I like to find new favorites at SXSW, since there are so many bands to see and fall in love with. But sometimes, you gotta put on that comfy sweater and your favorite sneakers. That was what led Zack and I to the Nomad Bar for my last show as a 28-year-old-woman — we wanted to be assured a good time, so we wanted Oberhofer. Oberhofer are a band I first learned of in 2010, when my insanely talented and super cool friend Pooneh Ghana recommended we try to catch them at the CMJ festival (the same festival where she introduced me to my beloved Drums). We never did, but two years later, I finally got to see Brad Oberhofer and company open up for Matt & Kim (and, quite frankly, totally overshadow the headlining act with their far more genuine presentation). Time Capsules II took over my life for a while, and then I got to stalk the band a little at SXSW 2014. The set list this time around was pretty similar to the one two years ago, but I am NOT complaining. Oberhofer have so many wild, fun pop rock songs that swell and burst open at just the right moment, so an encore — or four — of tunes like “Earplugs” and “Away Frm U” are always a blast. The highlight of the group’s Nomad set was a song I really had to dig around the internet for — titled “Dead Girls Dance,” there’s this haunting jam of a song that the band plays with a long instrumental part that allows Brad to wander around the venue for as long as he feels like — in this case, he physically exited the venue, walked out to the patio (presumably), and as I stood there watching his band furiously attack this song, I suddenly felt something on my leg. I looked down, half-annoyed, to see that it was Brad Oberhofer, crawling his way back to the stage through an unassuming crowd. Once he made it back to the stage, his guitar got caught on his mic stand, almost toppling it to the ground, but he was able to right the stand and himself without missing a beat. He was handed a shot of something clear, downed it, but promptly spit it out like mouthwash. At some point earlier in the set, he’d broken a guitar string, but instead of taking time away from the show to fix it, he expertly tuned his guitar to be able to play the “Away Frm U” riff — an impressive feat — and kept right on with the show. This 10-minute series of events put a huge smile on my face, and I head-banged through the rest of the set, feeling very involved in the process and connected with the band and myself.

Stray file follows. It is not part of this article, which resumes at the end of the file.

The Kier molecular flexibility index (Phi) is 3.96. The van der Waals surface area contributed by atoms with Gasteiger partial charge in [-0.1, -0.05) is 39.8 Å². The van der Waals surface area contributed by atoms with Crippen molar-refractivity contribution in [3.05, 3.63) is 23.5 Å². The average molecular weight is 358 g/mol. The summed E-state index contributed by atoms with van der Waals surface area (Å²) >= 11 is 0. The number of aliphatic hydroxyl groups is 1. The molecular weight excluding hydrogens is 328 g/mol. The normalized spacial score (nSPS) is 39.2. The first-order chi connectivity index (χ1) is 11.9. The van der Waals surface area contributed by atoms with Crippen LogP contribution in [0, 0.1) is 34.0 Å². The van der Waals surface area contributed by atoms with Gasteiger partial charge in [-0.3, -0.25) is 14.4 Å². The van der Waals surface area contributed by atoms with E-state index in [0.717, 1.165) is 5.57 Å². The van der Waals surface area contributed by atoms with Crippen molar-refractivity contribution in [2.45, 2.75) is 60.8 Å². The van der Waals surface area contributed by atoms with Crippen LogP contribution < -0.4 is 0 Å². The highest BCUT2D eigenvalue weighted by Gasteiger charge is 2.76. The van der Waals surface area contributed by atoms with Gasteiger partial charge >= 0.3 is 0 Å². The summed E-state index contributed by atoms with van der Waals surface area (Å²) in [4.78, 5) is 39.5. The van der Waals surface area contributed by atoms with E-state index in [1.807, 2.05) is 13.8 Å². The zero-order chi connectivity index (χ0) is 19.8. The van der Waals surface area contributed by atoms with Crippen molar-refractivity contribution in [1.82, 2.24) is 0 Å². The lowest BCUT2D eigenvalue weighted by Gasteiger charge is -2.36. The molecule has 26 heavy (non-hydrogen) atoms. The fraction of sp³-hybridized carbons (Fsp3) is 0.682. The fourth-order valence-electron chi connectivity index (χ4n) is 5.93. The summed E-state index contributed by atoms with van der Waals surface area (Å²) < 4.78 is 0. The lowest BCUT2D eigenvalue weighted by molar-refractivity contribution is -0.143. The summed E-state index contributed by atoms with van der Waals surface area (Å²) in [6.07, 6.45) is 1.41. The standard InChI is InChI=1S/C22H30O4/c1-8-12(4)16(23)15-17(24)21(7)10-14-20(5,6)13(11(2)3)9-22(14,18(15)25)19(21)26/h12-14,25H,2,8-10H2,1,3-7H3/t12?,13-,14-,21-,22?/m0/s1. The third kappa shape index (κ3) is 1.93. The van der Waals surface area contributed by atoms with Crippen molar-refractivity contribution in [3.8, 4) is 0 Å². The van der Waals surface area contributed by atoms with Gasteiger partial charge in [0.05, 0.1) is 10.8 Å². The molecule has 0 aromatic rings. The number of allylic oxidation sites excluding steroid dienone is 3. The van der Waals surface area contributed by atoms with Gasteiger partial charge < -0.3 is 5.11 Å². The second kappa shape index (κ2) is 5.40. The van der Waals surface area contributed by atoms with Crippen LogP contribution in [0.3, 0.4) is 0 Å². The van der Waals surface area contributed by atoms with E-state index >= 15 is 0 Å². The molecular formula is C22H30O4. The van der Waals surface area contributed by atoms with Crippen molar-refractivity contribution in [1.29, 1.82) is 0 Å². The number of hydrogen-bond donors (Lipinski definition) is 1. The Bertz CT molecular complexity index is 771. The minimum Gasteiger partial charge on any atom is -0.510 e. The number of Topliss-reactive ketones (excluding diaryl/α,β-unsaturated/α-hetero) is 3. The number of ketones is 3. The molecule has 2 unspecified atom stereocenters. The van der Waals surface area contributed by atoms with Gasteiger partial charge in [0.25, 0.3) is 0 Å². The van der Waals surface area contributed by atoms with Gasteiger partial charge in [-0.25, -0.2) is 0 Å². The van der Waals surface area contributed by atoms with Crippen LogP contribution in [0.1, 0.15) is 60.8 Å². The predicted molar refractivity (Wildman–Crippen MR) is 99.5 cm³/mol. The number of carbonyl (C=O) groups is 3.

Then, suddenly, I was 29 years old. Zack took me to Kerbey Lane Cafe, a 24-hour diner chain local to Austin, and we ordered chips, queso, and a brownie sundae to ring in my new year. We talked about moments in the shows we’d seen, mused on the characters filling the diner and standing outside of it, and winded down, prepared to dive into a badgeless SXSW the next day — my first in 10 years. I contented myself with the great experiences we’d already had, and felt hopeful that we’d make the most of the conference. I had no idea how great it was going to be.